Societal and institutional mechanisms driving the development of organic agriculture in Nepal
Citizens and government in Nepal are increasingly interested in organic products and getting away from the problems of pesticide residues on conventional produce. A Nepalese MOA student evaluated the status of organic agriculture in her country from an innovation system perspective. She considered the emerging organic sector as a sociological ‘niche’ that aims to become part of the dominant ‘regime’. Based on workshops, interviews and policy documents she identified the key actors, their interrelations and their impact on strengthening the position of the organic sector. The analysis showed how the sector is currently caught in a vicious cycle where a lack of government goals and of entrepreneurship among farmers and market partners is hindering progress. It also identified that there are strong and stable actors in the regional agricultural offices and farmers with ambition who are supported by short term NGO projects. This group offers good prospects for growth in the organic sector if supported by appropriate policies.
Explaining yield levels in organic rice production systems
Auroville is a spiritual community in south India where local farmers provide organic food for the thousands of tourists that visit annually. One of the farms was interested in increasing and stabilising rice production as well as assessing the agro-ecological performance of the farm as a whole. Two MOA students, one from India and one from South Africa, visited the farm for three months to study rice production, using on-farm experiments and collecting bookkeeping data for whole farm analysis. Using the data within mathematical models they were able to eliminate various possible causes of low rice yields, and provided insights into the development options at the whole farm level. Their results provided input for further discussions with the farmers on adapting new practices and strategies.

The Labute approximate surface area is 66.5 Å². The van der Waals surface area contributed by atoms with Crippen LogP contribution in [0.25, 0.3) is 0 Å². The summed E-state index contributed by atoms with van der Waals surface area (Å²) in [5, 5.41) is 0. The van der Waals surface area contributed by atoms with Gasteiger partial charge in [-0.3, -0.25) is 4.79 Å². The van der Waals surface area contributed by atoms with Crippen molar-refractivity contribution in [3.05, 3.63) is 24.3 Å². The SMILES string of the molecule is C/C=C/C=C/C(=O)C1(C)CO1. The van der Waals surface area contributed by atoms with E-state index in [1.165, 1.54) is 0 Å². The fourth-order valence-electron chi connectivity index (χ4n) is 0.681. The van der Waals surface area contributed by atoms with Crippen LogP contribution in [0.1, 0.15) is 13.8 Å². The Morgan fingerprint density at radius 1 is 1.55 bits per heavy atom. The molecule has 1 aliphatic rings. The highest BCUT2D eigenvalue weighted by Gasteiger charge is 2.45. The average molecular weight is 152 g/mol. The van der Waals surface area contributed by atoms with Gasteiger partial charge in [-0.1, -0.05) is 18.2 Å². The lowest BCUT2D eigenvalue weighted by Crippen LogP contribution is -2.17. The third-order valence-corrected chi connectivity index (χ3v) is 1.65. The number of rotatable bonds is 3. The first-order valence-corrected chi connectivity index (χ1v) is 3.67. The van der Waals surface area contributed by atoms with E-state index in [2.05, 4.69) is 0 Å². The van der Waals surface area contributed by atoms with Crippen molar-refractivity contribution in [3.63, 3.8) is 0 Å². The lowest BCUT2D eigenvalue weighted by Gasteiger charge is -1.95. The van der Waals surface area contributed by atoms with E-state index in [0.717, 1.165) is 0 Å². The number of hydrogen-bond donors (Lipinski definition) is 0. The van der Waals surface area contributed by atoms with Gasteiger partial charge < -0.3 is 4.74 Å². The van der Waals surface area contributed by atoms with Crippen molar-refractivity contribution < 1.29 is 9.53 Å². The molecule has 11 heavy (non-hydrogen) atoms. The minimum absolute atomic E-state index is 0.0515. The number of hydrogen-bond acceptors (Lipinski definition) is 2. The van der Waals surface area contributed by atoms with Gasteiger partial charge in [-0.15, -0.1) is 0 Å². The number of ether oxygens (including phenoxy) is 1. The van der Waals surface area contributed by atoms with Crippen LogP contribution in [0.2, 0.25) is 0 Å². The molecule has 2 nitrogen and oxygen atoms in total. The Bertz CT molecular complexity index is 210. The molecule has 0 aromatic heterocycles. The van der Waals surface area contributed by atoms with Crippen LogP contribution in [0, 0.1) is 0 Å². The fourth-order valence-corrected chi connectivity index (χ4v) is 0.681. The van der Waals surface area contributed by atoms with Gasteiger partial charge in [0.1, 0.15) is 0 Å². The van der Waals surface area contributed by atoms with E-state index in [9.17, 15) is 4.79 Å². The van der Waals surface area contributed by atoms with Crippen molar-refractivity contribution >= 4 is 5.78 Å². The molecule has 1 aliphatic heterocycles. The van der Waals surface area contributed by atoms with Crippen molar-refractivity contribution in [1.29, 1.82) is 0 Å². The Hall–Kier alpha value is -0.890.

Organic chairs as a focal point for education and research
Two chairs play a central role in research and education in organic agriculture. The Organic Farming Systems Group (chair: Pablo Tittonell) offers several courses at BSc and MSc level, which also attract students from other programmes at Wageningen and exchange students from other universities. There is also the globally unique ‘special chair’ for Organic Plant Breeding, attached to the Department of Plant Breeding, currently occupied by Edith Lammerts van Bueren. This offers a dedicated MSc course on Organic Plant Breeding and Seed Production and MOA students can do a master thesis or internship in this field.
The first decade of MOA: students and their subsequent careers
In its ten years of existence, slightly over 200 students have registered for the MOA. The group is diverse, with students from more than 40 countries. Although Dutch students were the largest single group, they only make up 25% of the numbers. Other countries that are well represented include Greece, Ethiopia, Nepal, Spain and China. Graduates have found jobs in various sectors although, unfortunately, there is no available recent overview of the careers of all graduates. A substantial part of graduates (estimated at 20%) found or resumed positions in universities, continuing to do PhD research. Other MOA-graduates have gone onto work for organizations that promote organic agriculture, consultancies, educational institutes and public organiations. With this, a number of graduates decided to work on organic agriculture ‘from the grassroots level’, either as an advisor as an active farmer.
Admission requirements: To be admitted to the MOA, candidates need a relevant BSc degree or equivalent with a minimum Grade Point Average of 70%. Proven proficiency in English, statistics and mathematics is also required.